For the better part of this week, controversy has trailed the news that the consumption of Fanta and Sprite with Vitamin C could result in a deadly outcome.
This followed a judgement by a court in Lagos ordering the National Agency For Food and Drug Administration and Control (NAFDAC) to direct the Nigeria Bottling Company Plc., manufacturers of Fanta and Sprite soft drinks, to include a warning on the bottles of the product, that its content cannot be taken with the drug. The court also slammed NAFDAC with a N2million fine.
It will be recalled that the entire suit was initiated by a businessman who had dragged the Nigerian bottling company to the legal institution over serious breach to public safety.
The businessman, identified as Dr. Emmanuel Fijabi Adebo and his company, Fijabi Adebo Holding limited, also joined the NAFDAC as a necessary party for its abysmal failure to regulate properly and check the infiltration of the Nigerian market of poisonous soft drinks.
The businessman narrated an experience in March, 2007 that Fijabi Adebo Holdings Limited bought large quantities of Coca-Cola, Fanta Orange, Sprite, Fanta Lemon, Fanta Pineapple and Soda water, for export and subsequent retail in United Kingdom.
According to him, health authorities in the UK, the Stockport Metropolitan Borough Council Trading Standard, Department of Environment and Economy Directorate, flagged fundamental health concerns over the content of the Sprite and Fanta soft drinks.
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This was corroborated by the regulatory agencies in the European Union, which stated that the soft drinks contained excessive levels of sunset yellow and benzonic acid, which are classified as cancer causing chemicals.
It affected the business of Fijabi Ajebo Holdings Limited, as the company could not sell the Fanta and Sprite drinks as they were seized and destroyed by the UK health authorities.
Following the public outcry over the issue, NAFDAC, according to The Sun newspaper, filed an appeal and a motion to stay execution of the judgement.
But NAFDAC’s role in all of this further raises the question of how serious agencies of government established to safeguard the welfare of Nigerians are in attending to this duty.
NAFDAC’s basic responsibility is to regulate and control the manufacture, importation, exportation, advertisement, distribution, sale and use of food, drugs, cosmetics, medical devices, chemicals and packaged water. The content of fanta and sprite, or any other soft drink intended for the consumption of Nigerians, definitely fall under the purview of the agency. Yet, it would appear that NAFDAC is not taking its watchdog role seriously. Else, how would you explain the fact that although this case has been in court since 2007 (ten years ago), NAFDAC has not deemed it fit to issue a warning to NBC nor warned Nigerians about the dangers of consuming the drinks until the court judgement arrived in 2017.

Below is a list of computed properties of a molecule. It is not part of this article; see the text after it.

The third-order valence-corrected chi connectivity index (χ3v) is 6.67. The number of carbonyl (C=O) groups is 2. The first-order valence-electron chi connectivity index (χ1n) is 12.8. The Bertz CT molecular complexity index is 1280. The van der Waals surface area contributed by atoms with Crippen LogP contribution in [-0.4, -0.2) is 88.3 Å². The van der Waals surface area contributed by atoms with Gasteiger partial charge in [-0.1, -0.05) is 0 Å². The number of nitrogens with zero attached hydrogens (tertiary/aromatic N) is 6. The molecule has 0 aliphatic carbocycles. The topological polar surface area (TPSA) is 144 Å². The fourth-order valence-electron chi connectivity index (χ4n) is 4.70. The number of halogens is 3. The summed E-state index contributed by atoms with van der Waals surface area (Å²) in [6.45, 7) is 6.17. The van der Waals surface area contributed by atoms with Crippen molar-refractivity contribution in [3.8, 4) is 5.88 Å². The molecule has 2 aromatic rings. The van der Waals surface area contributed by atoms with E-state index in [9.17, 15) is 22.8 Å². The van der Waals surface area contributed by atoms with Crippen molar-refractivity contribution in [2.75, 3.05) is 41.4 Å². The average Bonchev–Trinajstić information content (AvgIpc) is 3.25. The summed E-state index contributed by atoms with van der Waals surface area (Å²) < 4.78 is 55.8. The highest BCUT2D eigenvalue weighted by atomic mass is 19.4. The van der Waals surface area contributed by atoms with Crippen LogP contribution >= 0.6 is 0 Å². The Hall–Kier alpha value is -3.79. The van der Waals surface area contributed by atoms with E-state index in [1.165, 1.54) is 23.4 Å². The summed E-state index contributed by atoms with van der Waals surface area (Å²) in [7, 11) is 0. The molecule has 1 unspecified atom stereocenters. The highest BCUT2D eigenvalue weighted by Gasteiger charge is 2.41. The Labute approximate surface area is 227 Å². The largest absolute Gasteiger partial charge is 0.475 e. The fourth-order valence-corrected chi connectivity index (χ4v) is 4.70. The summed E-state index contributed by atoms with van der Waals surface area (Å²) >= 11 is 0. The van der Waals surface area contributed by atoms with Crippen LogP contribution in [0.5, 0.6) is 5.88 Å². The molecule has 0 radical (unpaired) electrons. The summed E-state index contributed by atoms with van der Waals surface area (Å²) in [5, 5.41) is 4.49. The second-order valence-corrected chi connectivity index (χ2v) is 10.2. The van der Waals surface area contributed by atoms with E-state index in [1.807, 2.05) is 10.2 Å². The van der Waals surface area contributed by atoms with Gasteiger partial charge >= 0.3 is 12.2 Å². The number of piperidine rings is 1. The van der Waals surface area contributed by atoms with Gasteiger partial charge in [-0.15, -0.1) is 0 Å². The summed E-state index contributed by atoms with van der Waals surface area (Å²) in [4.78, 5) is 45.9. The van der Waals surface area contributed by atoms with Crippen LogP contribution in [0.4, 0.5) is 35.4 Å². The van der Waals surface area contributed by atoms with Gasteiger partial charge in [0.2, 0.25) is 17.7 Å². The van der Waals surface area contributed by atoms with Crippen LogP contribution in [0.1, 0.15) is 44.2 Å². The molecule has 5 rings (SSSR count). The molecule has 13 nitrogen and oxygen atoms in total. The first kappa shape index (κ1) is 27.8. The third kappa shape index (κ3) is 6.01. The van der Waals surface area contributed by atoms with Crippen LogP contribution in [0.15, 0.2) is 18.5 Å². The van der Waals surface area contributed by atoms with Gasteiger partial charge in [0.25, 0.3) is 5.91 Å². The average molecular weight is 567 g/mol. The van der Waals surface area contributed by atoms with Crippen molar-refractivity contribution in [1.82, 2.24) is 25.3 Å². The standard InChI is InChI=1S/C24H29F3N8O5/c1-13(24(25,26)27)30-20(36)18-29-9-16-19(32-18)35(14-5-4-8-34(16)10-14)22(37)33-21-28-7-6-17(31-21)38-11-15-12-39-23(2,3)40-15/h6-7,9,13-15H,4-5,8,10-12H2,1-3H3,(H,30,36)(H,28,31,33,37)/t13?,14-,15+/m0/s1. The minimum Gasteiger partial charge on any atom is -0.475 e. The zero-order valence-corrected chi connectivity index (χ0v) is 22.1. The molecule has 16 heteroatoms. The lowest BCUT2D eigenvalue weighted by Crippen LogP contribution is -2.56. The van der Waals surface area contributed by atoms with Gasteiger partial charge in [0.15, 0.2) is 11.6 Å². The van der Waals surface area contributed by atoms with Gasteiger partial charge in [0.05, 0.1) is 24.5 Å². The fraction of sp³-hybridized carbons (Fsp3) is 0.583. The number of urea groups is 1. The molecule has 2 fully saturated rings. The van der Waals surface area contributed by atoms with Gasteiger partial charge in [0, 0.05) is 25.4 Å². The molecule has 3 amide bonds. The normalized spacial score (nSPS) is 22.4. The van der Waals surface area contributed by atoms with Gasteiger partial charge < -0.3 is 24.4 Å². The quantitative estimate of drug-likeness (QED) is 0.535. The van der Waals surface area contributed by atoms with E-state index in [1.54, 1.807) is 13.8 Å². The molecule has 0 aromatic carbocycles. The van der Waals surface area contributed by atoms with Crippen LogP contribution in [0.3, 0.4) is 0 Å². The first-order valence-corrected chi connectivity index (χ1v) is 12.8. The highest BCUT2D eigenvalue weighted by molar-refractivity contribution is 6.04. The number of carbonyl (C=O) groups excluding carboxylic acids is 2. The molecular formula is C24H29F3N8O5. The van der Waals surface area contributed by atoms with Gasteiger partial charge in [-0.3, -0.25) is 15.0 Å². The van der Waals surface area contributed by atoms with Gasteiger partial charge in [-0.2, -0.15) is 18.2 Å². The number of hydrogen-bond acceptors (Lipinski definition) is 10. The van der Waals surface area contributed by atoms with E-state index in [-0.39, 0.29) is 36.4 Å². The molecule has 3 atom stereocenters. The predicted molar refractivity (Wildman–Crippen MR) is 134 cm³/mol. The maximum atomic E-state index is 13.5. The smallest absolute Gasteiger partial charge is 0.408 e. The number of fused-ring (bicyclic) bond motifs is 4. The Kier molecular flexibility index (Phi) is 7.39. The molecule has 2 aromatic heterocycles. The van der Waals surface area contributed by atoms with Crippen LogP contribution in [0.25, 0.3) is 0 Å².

What about the defense of the NBC who after admitting supplying the products, contended that the product manufactured by the company were meant for local distribution and consumption as the company does not manufacture its products for export, as Coca-Cola brand of soft drinks is manufactured and bottled by various Coca-Cola franchise holders in most countries of the world, including the United Kingdom.
Does this then mean that the lives and health of Nigerians is not as important as those of the citizens of those other countries?
If indeed there is nothing wrong with the levels of the chemicals contained in the drinks in Nigeria as claimed by the NBC, then the onus lie on NAFDAC to at least tell Nigerians why they can take higher percentage of benzoic and ascorbic acids in their drinks more than any other country in the world.
It is apparent that NAFDAC failed in its regulatory role in carrying out the required routine tests on the drinks, thereby exposing unsuspecting Nigerians to health dangers.
With the rising cases of liver, kidney diseases, diabetes and cancer in Nigeria, it is worrisome that NAFDAC has not been woke to its responsibility in ensuring that quality control is adhered to in the production and distribution of Fanta and Sprite drinks.
The government, through the health ministry and the national assembly, must treat this issue with all the level of seriousness it deserves so as to save millions of unsuspecting Nigerian citizens from the dangers of poor regulation of consumable products.
The government must also begin to look into how other consumable products are manufactured. This regulations should be followed up. NAFDAC and other regulatory agencies must also wake up to their duties. After all, it is not that there are no regulations; the point is that such regulations are not being enforced.
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